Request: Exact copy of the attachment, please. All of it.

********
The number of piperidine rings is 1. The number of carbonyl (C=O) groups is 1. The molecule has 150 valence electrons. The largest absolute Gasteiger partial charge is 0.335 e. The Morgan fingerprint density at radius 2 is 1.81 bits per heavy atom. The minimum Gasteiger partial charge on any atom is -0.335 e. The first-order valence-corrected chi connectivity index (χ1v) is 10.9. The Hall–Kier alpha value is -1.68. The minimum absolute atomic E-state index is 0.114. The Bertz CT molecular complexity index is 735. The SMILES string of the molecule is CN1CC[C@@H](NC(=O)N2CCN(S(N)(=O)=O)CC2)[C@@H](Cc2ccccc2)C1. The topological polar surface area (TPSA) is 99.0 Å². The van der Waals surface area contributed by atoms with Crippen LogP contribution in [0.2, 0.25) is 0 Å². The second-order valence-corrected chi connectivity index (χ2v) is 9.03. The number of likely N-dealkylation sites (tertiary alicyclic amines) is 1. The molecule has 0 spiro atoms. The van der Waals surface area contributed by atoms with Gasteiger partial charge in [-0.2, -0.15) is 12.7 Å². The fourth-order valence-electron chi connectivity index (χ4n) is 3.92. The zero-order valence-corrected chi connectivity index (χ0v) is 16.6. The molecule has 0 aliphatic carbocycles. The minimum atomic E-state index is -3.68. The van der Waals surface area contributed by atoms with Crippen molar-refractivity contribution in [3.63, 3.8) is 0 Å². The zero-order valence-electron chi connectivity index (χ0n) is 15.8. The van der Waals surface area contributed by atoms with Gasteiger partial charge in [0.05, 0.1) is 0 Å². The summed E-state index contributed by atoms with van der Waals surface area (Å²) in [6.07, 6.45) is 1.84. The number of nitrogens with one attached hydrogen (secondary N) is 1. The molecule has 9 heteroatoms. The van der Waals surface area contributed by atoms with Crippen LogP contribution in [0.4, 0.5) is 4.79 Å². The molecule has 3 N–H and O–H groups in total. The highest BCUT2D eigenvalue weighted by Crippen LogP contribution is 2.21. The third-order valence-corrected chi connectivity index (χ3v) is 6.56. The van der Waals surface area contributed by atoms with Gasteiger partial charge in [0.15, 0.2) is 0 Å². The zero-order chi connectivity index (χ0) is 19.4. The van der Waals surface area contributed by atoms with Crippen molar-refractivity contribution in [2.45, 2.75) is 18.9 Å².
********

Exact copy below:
The number of piperidine rings is 1. The number of carbonyl (C=O) groups is 1. The molecule has 150 valence electrons. The largest absolute Gasteiger partial charge is 0.335 e. The Morgan fingerprint density at radius 2 is 1.81 bits per heavy atom. The minimum Gasteiger partial charge on any atom is -0.335 e. The first-order valence-corrected chi connectivity index (χ1v) is 10.9. The Hall–Kier alpha value is -1.68. The minimum absolute atomic E-state index is 0.114. The Bertz CT molecular complexity index is 735. The SMILES string of the molecule is CN1CC[C@@H](NC(=O)N2CCN(S(N)(=O)=O)CC2)[C@@H](Cc2ccccc2)C1. The topological polar surface area (TPSA) is 99.0 Å². The van der Waals surface area contributed by atoms with Crippen LogP contribution in [0.2, 0.25) is 0 Å². The second-order valence-corrected chi connectivity index (χ2v) is 9.03. The number of likely N-dealkylation sites (tertiary alicyclic amines) is 1. The molecule has 0 spiro atoms. The van der Waals surface area contributed by atoms with Gasteiger partial charge in [-0.2, -0.15) is 12.7 Å². The fourth-order valence-electron chi connectivity index (χ4n) is 3.92. The zero-order valence-corrected chi connectivity index (χ0v) is 16.6. The molecule has 0 aliphatic carbocycles. The minimum atomic E-state index is -3.68. The van der Waals surface area contributed by atoms with Crippen molar-refractivity contribution in [3.63, 3.8) is 0 Å². The zero-order valence-electron chi connectivity index (χ0n) is 15.8. The van der Waals surface area contributed by atoms with Gasteiger partial charge in [0.05, 0.1) is 0 Å². The summed E-state index contributed by atoms with van der Waals surface area (Å²) in [6.07, 6.45) is 1.84. The number of nitrogens with one attached hydrogen (secondary N) is 1. The molecule has 9 heteroatoms. The van der Waals surface area contributed by atoms with Crippen LogP contribution in [0.4, 0.5) is 4.79 Å². The molecule has 3 N–H and O–H groups in total. The highest BCUT2D eigenvalue weighted by Crippen LogP contribution is 2.21. The third-order valence-corrected chi connectivity index (χ3v) is 6.56. The van der Waals surface area contributed by atoms with Gasteiger partial charge in [0.15, 0.2) is 0 Å². The zero-order chi connectivity index (χ0) is 19.4. The van der Waals surface area contributed by atoms with Crippen molar-refractivity contribution in [2.45, 2.75) is 18.9 Å².